This confidence in the ability of the people to govern themselves reveals a refreshing governmental humility in the Nephite judges. They trusted the people, and realized that their own stewardship was that of a servant and not of a master. They recognized the limits of their own rights and responsibilities as well as those of the people they governed. We see this quality in Nephihah’s humble refusal to accept the guardianship of the sacred records when Alma offered them to him. (Alma 50:38.) It is even more apparent in the relationship between Nephihah’s son Pahoran and the charismatic captain Moroni. Who today can fail to be aroused by Moroni’s stinging rebuke to Pahoran in Alma 60, and at the same time not marvel at the prudent patience with which the chief judge replied in Alma 61? 
 
When Pahoran wrote Moroni as his “beloved brother,” rejoicing in his “greatness of … heart,” and speaking of his joy in receiving the captain’s letter, he not only set for us a glowing standard in refusing to be offended by an associate, but also emphasized in unmistakable terms the principle of shared governmental power in a republic. Well could the chief judge say without boasting, “I, Pahoran, do not seek for power, save only to retain my judgment-seat that I may preserve the rights and the liberty of my people. My soul standeth fast in that liberty in the which God hath made us free.” (Alma 61:9.)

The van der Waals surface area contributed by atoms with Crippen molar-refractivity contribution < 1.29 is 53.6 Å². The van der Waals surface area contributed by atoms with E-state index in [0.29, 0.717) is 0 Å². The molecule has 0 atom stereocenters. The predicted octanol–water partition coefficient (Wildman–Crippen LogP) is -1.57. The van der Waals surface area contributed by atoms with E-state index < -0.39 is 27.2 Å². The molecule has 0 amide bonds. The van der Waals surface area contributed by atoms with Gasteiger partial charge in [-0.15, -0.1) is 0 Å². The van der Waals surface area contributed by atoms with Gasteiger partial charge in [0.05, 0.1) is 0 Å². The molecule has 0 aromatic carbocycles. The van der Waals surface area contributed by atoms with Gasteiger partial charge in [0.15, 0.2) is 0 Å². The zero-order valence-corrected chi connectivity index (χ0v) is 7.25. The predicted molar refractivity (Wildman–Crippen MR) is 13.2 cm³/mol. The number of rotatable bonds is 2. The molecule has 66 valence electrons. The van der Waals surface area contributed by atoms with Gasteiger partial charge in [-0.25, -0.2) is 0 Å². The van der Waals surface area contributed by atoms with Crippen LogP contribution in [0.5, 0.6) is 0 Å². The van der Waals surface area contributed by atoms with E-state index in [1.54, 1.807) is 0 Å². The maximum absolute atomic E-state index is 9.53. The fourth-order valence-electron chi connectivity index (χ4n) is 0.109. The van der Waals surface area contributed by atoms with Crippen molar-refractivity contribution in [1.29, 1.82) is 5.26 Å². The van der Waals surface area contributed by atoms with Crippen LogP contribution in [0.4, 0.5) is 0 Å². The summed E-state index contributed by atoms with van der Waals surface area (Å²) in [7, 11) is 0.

In implementing the third principle of Mosiah’s charter, that of divine direction for their laws, the Nephite judges moved beyond the artificial confines traditionally separating religion and politics in our own day. To the judges, there was no dividing line between the spiritual and the temporal. They seemed to accept prophetic direction as readily in legal matters as they did in the ecclesiastical. In fact, four of the judges were themselves prophets, while a fifth was an elder. (The term elder may have had different connotations in the Nephite church, of course.) And although the record is silent regarding any priesthood office held by the remaining judge, it consistently witnesses that gospel priorities and prophetic guidance upheld the law throughout most of the reign of the judges. Thus Pahoran relied upon the inspiration of captain Moroni in the justice of opposing the king-men with force. (Alma 61:19–20.) Lachoneus caused his people to “cry unto the Lord” in a time of governmental crisis. (3 Ne. 3:12.) And no more vivid example of harmony between religious and judicial functions can be found than in the oath of Pahoran to “judge righteously, and to keep the peace and the freedom of the people, and to grant unto them their sacred privileges to worship the Lord their God, yea, to support and maintain the cause of God all his days.” (Alma 50:39.)